Today in 5 Lines
Republicans are hoping to vote on a stopgap proposal to fund the government for another month on Thursday. White House Chief of Staff John Kelly reportedly told lawmakers that the U.S. will never build President Trump’s proposed border wall, and that some of his campaign promises were “uninformed.” During an interview with Reuters, Trump said that Russia is hindering U.S. efforts to negotiate with North Korea, and that Pyongyang is getting “closer every day” to being capable of shooting a missile that would reach the U.S. In a speech on the Senate floor, Arizona Senator Jeff Flake compared Trump’s attacks on the media to the rhetoric of the late Soviet dictator Joseph Stalin. North and South Korea agreed to march together under one flag at the opening ceremony of the Olympics in Pyeongchang, South Korea, next month.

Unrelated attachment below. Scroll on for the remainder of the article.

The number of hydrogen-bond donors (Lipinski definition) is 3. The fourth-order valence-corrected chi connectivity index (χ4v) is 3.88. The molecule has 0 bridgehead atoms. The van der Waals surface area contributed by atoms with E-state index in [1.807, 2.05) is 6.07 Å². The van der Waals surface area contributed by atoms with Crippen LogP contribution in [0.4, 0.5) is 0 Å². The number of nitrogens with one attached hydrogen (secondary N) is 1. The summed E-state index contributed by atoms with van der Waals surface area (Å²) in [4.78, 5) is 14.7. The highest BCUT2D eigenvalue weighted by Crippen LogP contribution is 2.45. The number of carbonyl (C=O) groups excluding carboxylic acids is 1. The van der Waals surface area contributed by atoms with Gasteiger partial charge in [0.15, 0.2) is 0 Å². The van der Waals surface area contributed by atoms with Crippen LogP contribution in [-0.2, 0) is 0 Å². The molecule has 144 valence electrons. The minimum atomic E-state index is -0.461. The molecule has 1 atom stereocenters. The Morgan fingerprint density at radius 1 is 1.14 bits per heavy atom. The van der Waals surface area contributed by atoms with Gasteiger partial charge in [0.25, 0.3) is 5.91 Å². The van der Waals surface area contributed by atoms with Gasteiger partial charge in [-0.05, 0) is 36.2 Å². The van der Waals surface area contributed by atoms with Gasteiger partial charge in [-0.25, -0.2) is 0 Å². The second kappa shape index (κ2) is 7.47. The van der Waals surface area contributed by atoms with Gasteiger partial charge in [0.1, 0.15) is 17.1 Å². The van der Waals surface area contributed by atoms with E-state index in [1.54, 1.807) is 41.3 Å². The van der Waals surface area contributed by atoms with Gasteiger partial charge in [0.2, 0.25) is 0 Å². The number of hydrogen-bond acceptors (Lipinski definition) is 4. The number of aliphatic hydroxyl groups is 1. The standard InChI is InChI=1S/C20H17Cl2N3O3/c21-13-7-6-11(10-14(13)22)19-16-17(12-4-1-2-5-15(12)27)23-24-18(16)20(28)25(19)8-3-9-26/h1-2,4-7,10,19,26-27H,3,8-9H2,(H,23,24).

Today on The Atlantic
A Third Reconstruction?: For a few years after the Civil War, the South was the most progressive place in America. (Blain Roberts and Ethan J. Kytle)
Staying the Course: While congressional committees have succumbed to partisan squabbling, the special counsel is moving ever forward with the Trump-Russia investigation. (David A. Graham)
Started From the Bottom: Two famous populist figureheads, former White House chief strategist Steve Bannon and UK Independence Party Leader Nigel Farage, have been relegated to the political sidelines. Will they stay there? (Yasmeen Serhan)